• Kia Fullerton

Windrush Day 2020: A day celebrating the Windrush Generation

Updated: Jul 10

Monday 22 June, marks the second-ever Windrush Day, a day which celebrates the Windrush Generation and their legacy.


Having only started in 2018, today marks the 72nd anniversary of the SS Empire Windrush arriving at Tilbury Docks in Essex carrying the first Caribbean migrants in 1948.

Many of those who were ex-servicemen who fought with the UK in the Second World War and had been invited to a bomb-damaged Britain to fill labour shortages. In addition, many arrived as children, travelling on their parents’ passports and with no documents of their own.


This annual event came about in wake of the Windrush scandal in 2018. When many of those invited to Britain were suddenly wrongly detained, denied legal rights, threatened with deportation, and in most cases, wrongly deported from the UK by the Home Office.


This scandal left many without benefits or access to medical care and in some cases refused re-entry to the country. In 2018, the Home Office admitted they had wrongfully detained at least 850 people between 2012 and 2017.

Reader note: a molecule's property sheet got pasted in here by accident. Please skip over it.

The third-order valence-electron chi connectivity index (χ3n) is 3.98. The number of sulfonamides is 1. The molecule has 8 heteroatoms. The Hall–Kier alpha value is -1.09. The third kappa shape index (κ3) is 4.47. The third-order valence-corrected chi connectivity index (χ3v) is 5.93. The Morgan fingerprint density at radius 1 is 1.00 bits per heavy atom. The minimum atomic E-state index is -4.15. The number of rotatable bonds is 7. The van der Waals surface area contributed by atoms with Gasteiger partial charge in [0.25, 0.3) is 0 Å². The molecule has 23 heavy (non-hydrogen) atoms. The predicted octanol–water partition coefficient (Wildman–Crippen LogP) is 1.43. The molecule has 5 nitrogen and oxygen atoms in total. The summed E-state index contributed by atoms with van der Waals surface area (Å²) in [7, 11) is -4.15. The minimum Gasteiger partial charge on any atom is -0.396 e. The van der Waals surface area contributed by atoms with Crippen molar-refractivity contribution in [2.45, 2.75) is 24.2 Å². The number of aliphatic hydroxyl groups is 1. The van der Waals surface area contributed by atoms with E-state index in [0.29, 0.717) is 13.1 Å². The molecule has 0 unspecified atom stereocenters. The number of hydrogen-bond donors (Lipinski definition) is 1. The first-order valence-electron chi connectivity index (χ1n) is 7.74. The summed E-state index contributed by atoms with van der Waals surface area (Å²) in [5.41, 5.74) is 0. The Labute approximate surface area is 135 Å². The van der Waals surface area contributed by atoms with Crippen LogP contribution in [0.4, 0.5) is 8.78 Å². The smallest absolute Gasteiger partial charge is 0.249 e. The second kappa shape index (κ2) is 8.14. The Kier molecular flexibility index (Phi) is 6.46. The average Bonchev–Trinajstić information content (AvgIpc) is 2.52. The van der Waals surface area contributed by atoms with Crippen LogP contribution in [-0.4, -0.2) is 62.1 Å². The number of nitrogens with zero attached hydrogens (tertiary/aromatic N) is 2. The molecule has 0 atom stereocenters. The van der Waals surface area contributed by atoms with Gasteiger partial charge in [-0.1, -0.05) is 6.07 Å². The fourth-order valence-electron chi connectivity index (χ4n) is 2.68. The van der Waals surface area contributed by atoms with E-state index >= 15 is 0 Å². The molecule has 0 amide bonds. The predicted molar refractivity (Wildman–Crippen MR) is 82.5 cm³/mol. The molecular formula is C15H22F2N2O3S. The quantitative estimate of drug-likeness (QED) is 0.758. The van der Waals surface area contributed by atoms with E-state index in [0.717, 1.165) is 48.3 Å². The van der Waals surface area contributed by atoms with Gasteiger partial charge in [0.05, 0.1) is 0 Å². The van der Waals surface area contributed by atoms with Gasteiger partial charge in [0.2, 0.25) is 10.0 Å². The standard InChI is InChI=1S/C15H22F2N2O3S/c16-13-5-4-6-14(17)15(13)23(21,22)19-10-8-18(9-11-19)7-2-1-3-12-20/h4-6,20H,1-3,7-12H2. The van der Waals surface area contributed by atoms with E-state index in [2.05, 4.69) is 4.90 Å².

Despite the injustice faced by the Windrush generation, Windrush Day is being celebrated with a variety of community events across the UK, many of which have had to go online, as a result of the ongoing lockdown.


Lambeth Council in London has asked residents to decorate their doorsteps and windows to show their gratitude and respect.


On their website they said, "We want to make Windrush Day 2020 an extraordinary collective event for the community despite the restrictions of lockdown and social distancing.

"Show your gratitude and respect to the people of Windrush by decorating your windows and doorsteps."


Lambeth Council website has also formed a collective of live panel discussions, music playlists and programmes for people to access on Windrush Day.


Black Cultural Archives (BCA), the only national heritage centre dedicated to collecting, preserving and celebrating the histories of African and Caribbean people in Britain, has shown their dedication to Windrush Day 2020.


BCA are presenting a series of activities from podcasts to storytelling to learning resources for their 'Windrush Waves 2020' programme. Including, 'Sounds of Rush' which features testimonies from organisers, activists and windrush passengers covering themes from arrival, employment, social life, family and resistance.

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